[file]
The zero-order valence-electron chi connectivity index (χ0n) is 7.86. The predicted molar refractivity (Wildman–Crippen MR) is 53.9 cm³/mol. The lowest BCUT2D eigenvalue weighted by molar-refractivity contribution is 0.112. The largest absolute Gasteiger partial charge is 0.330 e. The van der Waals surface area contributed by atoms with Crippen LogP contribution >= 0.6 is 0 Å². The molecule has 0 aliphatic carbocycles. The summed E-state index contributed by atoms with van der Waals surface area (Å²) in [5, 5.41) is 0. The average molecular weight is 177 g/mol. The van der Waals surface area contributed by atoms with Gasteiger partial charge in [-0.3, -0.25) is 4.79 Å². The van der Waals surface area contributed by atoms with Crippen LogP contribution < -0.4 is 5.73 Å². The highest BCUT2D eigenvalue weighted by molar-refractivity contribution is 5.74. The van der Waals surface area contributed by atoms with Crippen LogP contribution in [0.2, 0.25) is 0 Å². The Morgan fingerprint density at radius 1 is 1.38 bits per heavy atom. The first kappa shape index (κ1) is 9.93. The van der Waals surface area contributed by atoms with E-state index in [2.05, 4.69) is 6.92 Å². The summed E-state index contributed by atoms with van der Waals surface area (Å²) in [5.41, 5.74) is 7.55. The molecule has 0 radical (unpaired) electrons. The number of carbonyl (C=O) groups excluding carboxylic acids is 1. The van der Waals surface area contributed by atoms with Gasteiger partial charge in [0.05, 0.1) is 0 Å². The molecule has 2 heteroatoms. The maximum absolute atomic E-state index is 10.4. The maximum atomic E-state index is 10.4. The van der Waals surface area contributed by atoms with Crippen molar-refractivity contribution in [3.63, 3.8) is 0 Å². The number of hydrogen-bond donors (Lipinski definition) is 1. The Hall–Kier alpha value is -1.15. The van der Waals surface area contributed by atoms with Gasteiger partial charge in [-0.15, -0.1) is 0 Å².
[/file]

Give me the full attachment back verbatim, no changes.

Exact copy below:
The zero-order valence-electron chi connectivity index (χ0n) is 7.86. The predicted molar refractivity (Wildman–Crippen MR) is 53.9 cm³/mol. The lowest BCUT2D eigenvalue weighted by molar-refractivity contribution is 0.112. The largest absolute Gasteiger partial charge is 0.330 e. The van der Waals surface area contributed by atoms with Crippen LogP contribution >= 0.6 is 0 Å². The molecule has 0 aliphatic carbocycles. The summed E-state index contributed by atoms with van der Waals surface area (Å²) in [5, 5.41) is 0. The average molecular weight is 177 g/mol. The van der Waals surface area contributed by atoms with Gasteiger partial charge in [-0.3, -0.25) is 4.79 Å². The van der Waals surface area contributed by atoms with Crippen LogP contribution < -0.4 is 5.73 Å². The highest BCUT2D eigenvalue weighted by molar-refractivity contribution is 5.74. The van der Waals surface area contributed by atoms with Crippen LogP contribution in [0.2, 0.25) is 0 Å². The Morgan fingerprint density at radius 1 is 1.38 bits per heavy atom. The first kappa shape index (κ1) is 9.93. The van der Waals surface area contributed by atoms with E-state index in [2.05, 4.69) is 6.92 Å². The summed E-state index contributed by atoms with van der Waals surface area (Å²) in [5.41, 5.74) is 7.55. The molecule has 0 radical (unpaired) electrons. The number of carbonyl (C=O) groups excluding carboxylic acids is 1. The van der Waals surface area contributed by atoms with Gasteiger partial charge in [0.05, 0.1) is 0 Å². The molecule has 2 heteroatoms. The maximum absolute atomic E-state index is 10.4. The maximum atomic E-state index is 10.4. The van der Waals surface area contributed by atoms with Crippen molar-refractivity contribution in [3.63, 3.8) is 0 Å². The number of hydrogen-bond donors (Lipinski definition) is 1. The Hall–Kier alpha value is -1.15. The van der Waals surface area contributed by atoms with Gasteiger partial charge in [-0.15, -0.1) is 0 Å².